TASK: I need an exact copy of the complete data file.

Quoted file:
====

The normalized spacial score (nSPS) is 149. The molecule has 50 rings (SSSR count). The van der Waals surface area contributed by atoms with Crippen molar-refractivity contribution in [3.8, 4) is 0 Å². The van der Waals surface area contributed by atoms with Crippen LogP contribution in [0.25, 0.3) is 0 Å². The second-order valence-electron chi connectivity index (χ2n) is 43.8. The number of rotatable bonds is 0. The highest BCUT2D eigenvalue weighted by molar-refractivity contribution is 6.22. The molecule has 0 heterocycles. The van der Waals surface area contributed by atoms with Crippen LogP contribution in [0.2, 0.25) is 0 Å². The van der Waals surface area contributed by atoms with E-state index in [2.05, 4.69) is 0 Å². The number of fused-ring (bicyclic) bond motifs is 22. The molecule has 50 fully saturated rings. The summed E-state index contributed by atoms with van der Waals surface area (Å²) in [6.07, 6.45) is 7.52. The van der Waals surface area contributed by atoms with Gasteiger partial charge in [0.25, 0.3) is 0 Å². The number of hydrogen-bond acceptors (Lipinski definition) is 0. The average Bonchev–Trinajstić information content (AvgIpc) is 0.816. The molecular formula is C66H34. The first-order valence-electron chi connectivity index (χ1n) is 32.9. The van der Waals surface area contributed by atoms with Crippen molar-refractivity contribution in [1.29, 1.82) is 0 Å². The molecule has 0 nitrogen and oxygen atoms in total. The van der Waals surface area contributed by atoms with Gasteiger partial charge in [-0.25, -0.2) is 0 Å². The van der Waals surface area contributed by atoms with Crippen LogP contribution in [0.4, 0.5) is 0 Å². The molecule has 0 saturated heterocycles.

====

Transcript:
The normalized spacial score (nSPS) is 149. The molecule has 50 rings (SSSR count). The van der Waals surface area contributed by atoms with Crippen molar-refractivity contribution in [3.8, 4) is 0 Å². The van der Waals surface area contributed by atoms with Crippen LogP contribution in [0.25, 0.3) is 0 Å². The second-order valence-electron chi connectivity index (χ2n) is 43.8. The number of rotatable bonds is 0. The highest BCUT2D eigenvalue weighted by molar-refractivity contribution is 6.22. The molecule has 0 heterocycles. The van der Waals surface area contributed by atoms with Crippen LogP contribution in [0.2, 0.25) is 0 Å². The van der Waals surface area contributed by atoms with E-state index in [2.05, 4.69) is 0 Å². The number of fused-ring (bicyclic) bond motifs is 22. The molecule has 50 fully saturated rings. The summed E-state index contributed by atoms with van der Waals surface area (Å²) in [6.07, 6.45) is 7.52. The van der Waals surface area contributed by atoms with Gasteiger partial charge in [0.25, 0.3) is 0 Å². The number of hydrogen-bond acceptors (Lipinski definition) is 0. The average Bonchev–Trinajstić information content (AvgIpc) is 0.816. The molecular formula is C66H34. The first-order valence-electron chi connectivity index (χ1n) is 32.9. The van der Waals surface area contributed by atoms with Crippen molar-refractivity contribution in [1.29, 1.82) is 0 Å². The molecule has 0 nitrogen and oxygen atoms in total. The van der Waals surface area contributed by atoms with Gasteiger partial charge in [-0.25, -0.2) is 0 Å². The van der Waals surface area contributed by atoms with Crippen LogP contribution in [0.4, 0.5) is 0 Å². The molecule has 0 saturated heterocycles.